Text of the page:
I've loved to study Swedish with Duolingo and have refreshed things that I have forgotten since I studied Swedish at school. It's way easier to study Swedish through English rather than trough Finnish because the grammatical structures are so similar.
However, I still have problems with comprehending spoken Swedish. Especially Swedish spoken in Sweden. Finland Swedish is a lot easier. It's comparable to the difficulty with trying to listen to someone to speak English with Scottish accent, even though I can understand Received Pronunciation perfectly.
Are there any good tips how to train my ear? Any secret key?
I'm trying to listen to Sveriges Radio P1. It's a station with a lot of talking, book readings etc. The level is way beyond my current comprehension, so at this stage I'm just picking out words or phrases here and there. I'm not listening really attentively, just more in the background, to try get used to the sound of the language. Early days yet, so it's hard to say if it's really working but I am enjoying at the moment. :) For simpler Swedish, try Klartext from Sveriges Radio - short news articles in "easy" Swedish. The sound files are just a couple of minutes long. http://sverigesradio.se/sida/default.aspx?programid=493
What seems to work best for me (with Russian) is to listen to audio books read not very quickly and to also follow along, especially at first, with the written text. Listen several times. Your speed will gradually improve. Whenever I find a reader who is easier to understand than most, I try to buy as many recordings by him (or her) as possible.
I've been trying to find something like that for German, and the best advice I could get from natives and those of the Duolingo community was to listen to videos in that language with subtitles.
I have recently downloaded the Swedish Harry Potter audio books. Now I have read every Harry Potter book at least five million times, so this is a great way for me to learn Swedish pronunciation, sentence structure and translation, because I know what they are talking about. Also, audio books are clearly spoken, well pronounced and the speaker usually has no accent. Watching Swedish Disney movies helps too. Anything you know by heart, so you can really study the language without getting distracted by the contents of the words, if that makes any sense.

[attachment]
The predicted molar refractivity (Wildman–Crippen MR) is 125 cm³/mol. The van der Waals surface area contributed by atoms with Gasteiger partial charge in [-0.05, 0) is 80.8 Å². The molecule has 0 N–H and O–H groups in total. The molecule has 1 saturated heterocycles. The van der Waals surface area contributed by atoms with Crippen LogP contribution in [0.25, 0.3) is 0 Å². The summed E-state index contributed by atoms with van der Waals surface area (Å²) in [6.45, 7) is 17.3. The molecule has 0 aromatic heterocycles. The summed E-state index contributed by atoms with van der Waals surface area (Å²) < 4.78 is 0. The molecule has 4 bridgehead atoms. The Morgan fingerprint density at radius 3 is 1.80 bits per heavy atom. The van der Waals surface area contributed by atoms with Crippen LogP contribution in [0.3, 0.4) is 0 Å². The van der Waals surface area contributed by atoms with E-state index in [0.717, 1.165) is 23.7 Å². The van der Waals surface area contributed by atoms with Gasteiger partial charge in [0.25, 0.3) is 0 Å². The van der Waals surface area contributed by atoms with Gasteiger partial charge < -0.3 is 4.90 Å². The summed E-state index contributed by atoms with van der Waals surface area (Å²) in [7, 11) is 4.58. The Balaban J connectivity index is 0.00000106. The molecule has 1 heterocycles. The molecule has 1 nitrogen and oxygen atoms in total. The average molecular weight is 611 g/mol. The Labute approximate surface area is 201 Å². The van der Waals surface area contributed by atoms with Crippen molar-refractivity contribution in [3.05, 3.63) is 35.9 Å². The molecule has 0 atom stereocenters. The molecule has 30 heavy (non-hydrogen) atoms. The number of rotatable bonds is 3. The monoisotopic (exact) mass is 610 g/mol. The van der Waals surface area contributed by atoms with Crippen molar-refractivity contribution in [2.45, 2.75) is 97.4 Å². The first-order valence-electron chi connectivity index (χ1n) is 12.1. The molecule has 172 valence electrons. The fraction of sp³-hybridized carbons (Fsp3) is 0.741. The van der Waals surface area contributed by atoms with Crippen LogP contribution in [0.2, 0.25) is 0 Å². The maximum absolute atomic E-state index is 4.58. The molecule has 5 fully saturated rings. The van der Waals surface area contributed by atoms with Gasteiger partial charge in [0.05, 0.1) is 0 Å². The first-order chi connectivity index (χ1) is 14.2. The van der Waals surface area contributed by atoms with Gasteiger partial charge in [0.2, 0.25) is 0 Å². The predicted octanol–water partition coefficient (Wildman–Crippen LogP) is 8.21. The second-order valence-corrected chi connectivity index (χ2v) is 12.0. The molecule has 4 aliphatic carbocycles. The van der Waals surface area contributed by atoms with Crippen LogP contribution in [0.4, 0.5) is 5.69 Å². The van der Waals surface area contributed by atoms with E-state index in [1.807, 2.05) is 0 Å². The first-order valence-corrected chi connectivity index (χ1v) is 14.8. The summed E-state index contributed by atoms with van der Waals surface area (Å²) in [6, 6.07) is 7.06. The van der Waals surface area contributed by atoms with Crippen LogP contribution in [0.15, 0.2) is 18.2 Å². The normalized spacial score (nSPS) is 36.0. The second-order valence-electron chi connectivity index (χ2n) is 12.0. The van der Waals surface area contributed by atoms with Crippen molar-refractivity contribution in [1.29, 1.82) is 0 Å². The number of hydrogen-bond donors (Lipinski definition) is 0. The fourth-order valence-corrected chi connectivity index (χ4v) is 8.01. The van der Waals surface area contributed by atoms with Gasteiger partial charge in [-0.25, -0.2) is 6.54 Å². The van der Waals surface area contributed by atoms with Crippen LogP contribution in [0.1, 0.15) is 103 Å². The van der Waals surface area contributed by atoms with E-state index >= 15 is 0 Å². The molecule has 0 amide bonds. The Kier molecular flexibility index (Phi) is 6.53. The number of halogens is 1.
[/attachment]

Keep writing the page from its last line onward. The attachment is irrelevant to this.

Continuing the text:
That's a great idea. It's better to listen to something that you are familiar with because then you can concentrate on the pronunciation aspect without your brain trying to guess the meaning.
I tried radio and films first. Radio was an absolutely waste of time imho, in films I was at least able to guess what it was about. Understanding was easier and easier with watching a film a second and a third time but the problem with that is, that I can understand more but it is boring anyway, watching the same film over and over again.
Lately I use Youtube a lot to improve my Swedish. There are a lot of videos about learning Swedish, using grammar and life in Sweden. Many of them are with easy words and most important for me they speak slowly or at least not too fast. It is a great feeling watching a full 5 minutes (yeah, really long, in deed) film and understand almost everything. :-)
It is funny that you mention Finland Swedish, because I was just going to say that a great place to practice listening to Swedish is to watch YouTube clips of the Mumin TV show, which is dubbed in an absolutely BEAUTIFUL Finland Swedish accent. To me Finland Swedish has the magical warmth of Scottish and Irish.
But, back to the point, AdLibris Mondo is a great website to check out. It is not free, but it does sell Swedish language e books and audio books and more to the point actually delivers them to non Swedes.
On the free side, have you checked out the SVT Play app for iPad and iPhones? Although a lot of Swedish TV shows are not available outside of Sweden, a good amount of SVT TV is available to view through the SVT app. For beginners, there is also the BarnKanalen App which features children's TV shows. Last year, they showed Alfons Åberg episodes, which are currently only available on YouTube. Alfons is a GREAT slow paced Swedish show that will give you a nice chance to catch up on listening comprehension.
Exactly, I also think Finland Swedish is so casual and warm sounding! It kind of has the same tone that Finnish has but with Swedish words.
I also discovered that watching the Moomins on Youtube på svenska is great exercise. And now I have started to watch some SVT news. You just have to be really concentrated and resist the irritation of not understanding all the words. Especially the news has all sorts of political vocabulary that I am not so familiar with.
As a native English speaker, it still takes me time to learn new accents in English and French (which I am refreshing like you). For me, if I know the language, it comes down to practice. Try to listen to half an hour every day. Music counts, too. If you don't know a word, think of how it would be spelt. You may recognise the spelling better than the sound.